Ben-oni, I am not sure what you mean. I thought datastructures like linked lists are somewhat similar to differential equations: you get drilled on them in school, but in most jobs they are required background knowledge, not daily practice.

Most programmers probably don't encounter linked lists on a daily basis, that's true. But they're still basically trivial to understand.

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Re: Was I too harsh?

Postby Steax » Mon May 21, 2012 1:00 pm UTC

When it comes to things like linked lists, I think I'd pass anyone who could at least explain how they work and what they're for.

To give some background, though, this is my favorite interview question (as a web developer), and it's served me well:
"We need a script to parse raw user comments that come in through our comment form. We need to make links clickable, but with a way to prevent search engines from crawling them, and make it all secure."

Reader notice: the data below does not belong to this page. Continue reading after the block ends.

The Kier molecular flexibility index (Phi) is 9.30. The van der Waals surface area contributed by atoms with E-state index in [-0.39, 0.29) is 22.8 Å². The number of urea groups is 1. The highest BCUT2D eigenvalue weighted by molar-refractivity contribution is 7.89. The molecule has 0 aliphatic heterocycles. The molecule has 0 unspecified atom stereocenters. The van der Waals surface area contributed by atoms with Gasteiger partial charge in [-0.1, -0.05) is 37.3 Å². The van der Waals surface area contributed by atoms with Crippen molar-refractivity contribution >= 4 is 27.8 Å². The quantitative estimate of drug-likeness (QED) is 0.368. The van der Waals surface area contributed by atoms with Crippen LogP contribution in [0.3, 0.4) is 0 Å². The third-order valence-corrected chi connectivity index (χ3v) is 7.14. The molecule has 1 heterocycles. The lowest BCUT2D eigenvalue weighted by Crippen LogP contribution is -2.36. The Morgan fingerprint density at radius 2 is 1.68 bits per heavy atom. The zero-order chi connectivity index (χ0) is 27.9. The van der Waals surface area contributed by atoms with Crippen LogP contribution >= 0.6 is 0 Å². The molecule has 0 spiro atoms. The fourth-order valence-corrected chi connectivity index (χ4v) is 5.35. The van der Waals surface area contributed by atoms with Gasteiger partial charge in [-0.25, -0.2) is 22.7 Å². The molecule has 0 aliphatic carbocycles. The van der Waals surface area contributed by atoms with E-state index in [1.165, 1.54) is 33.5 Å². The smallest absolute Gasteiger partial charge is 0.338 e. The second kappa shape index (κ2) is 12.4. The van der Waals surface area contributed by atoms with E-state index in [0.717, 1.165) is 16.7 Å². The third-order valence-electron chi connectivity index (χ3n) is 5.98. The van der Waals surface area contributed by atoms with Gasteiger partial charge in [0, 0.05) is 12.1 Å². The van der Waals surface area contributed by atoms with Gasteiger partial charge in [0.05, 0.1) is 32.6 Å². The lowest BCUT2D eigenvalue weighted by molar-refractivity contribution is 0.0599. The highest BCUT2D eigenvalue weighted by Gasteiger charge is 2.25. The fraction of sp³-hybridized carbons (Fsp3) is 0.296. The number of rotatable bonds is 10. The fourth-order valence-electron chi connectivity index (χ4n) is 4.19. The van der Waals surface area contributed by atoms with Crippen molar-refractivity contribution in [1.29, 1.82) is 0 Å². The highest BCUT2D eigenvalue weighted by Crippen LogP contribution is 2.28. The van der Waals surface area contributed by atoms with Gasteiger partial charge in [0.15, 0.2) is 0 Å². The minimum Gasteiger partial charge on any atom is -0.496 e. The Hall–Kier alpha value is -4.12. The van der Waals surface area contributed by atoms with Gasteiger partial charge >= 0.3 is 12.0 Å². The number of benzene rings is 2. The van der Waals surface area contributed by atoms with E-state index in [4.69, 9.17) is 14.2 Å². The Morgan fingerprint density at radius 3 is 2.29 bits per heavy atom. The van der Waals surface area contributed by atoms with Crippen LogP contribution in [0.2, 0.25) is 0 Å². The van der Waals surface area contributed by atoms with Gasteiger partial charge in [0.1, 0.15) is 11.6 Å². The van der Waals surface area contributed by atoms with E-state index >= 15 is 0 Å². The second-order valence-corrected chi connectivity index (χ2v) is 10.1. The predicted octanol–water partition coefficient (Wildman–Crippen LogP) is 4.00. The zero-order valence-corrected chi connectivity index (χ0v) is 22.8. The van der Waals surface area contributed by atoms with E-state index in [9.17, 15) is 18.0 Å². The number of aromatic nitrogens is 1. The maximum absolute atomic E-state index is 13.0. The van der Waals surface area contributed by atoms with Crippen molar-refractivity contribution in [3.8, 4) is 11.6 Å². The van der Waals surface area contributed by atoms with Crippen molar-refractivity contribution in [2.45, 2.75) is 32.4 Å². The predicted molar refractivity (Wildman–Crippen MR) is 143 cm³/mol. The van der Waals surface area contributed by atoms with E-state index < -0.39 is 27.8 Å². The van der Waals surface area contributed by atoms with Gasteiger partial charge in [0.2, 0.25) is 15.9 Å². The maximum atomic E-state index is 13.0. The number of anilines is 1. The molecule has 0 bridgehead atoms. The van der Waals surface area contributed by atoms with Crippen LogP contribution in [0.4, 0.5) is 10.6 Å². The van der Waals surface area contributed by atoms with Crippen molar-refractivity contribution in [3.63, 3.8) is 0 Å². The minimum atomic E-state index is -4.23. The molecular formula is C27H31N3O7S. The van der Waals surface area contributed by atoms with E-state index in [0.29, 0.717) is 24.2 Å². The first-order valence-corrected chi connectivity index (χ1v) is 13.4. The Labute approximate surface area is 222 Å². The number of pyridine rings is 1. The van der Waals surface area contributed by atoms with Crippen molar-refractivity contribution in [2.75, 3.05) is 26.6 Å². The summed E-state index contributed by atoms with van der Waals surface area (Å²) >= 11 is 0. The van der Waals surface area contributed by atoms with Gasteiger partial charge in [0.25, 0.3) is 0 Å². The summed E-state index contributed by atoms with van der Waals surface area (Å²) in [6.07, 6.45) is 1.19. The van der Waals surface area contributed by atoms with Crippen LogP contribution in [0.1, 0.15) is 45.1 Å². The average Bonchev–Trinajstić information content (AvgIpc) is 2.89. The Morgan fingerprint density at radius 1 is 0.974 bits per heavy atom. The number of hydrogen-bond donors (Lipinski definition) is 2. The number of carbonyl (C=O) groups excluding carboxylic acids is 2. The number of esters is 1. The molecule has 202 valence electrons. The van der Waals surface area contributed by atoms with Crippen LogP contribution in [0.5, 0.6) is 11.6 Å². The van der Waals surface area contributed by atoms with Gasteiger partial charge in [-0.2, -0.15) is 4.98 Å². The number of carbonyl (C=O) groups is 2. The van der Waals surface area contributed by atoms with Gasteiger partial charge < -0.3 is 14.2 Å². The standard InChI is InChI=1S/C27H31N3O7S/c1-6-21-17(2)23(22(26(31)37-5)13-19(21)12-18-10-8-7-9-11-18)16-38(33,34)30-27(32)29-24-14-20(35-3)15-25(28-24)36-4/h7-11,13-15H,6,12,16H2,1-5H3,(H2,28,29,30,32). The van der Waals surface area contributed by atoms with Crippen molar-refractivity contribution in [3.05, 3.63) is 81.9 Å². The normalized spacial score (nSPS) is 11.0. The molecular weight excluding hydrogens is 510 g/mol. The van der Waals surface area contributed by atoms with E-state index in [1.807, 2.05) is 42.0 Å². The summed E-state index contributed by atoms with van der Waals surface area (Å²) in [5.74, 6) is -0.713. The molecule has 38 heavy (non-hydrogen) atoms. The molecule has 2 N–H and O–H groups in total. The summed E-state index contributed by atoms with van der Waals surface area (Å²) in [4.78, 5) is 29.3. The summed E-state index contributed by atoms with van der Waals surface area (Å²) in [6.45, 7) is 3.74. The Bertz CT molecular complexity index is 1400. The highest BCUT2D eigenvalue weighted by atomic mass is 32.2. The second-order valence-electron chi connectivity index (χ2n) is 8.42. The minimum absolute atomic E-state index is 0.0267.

I don't even wait for the full answer. I can tell pretty much from the first 15 seconds of murmuring. Anything remotely close to "well, run a regex on the text to find links, add in anchor tags with rel=nofollow, but make sure to do a htmlentities() call to prevent injection attacks..." satisfies me. Heck, I'd allow them to miss one of the three elements. I also accept intelligent answers. Off the top of my head, one of my favorite coworkers answered the first one with "search for strings that contain '://'", and another suggested using javascript instead of nofollow. Half of them forget if it was htmlentities or some other stupid php function name, another half forget the rel attribute that prevents crawling, and yet another half forget how to write the exact regex without looking it up. And to me, that's fine. As long as they know what they're looking for, it'd take a few seconds to find in a search engine or documentation. If the task were that critical, they'd know it by heart in a week anyway.
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Re: Was I too harsh?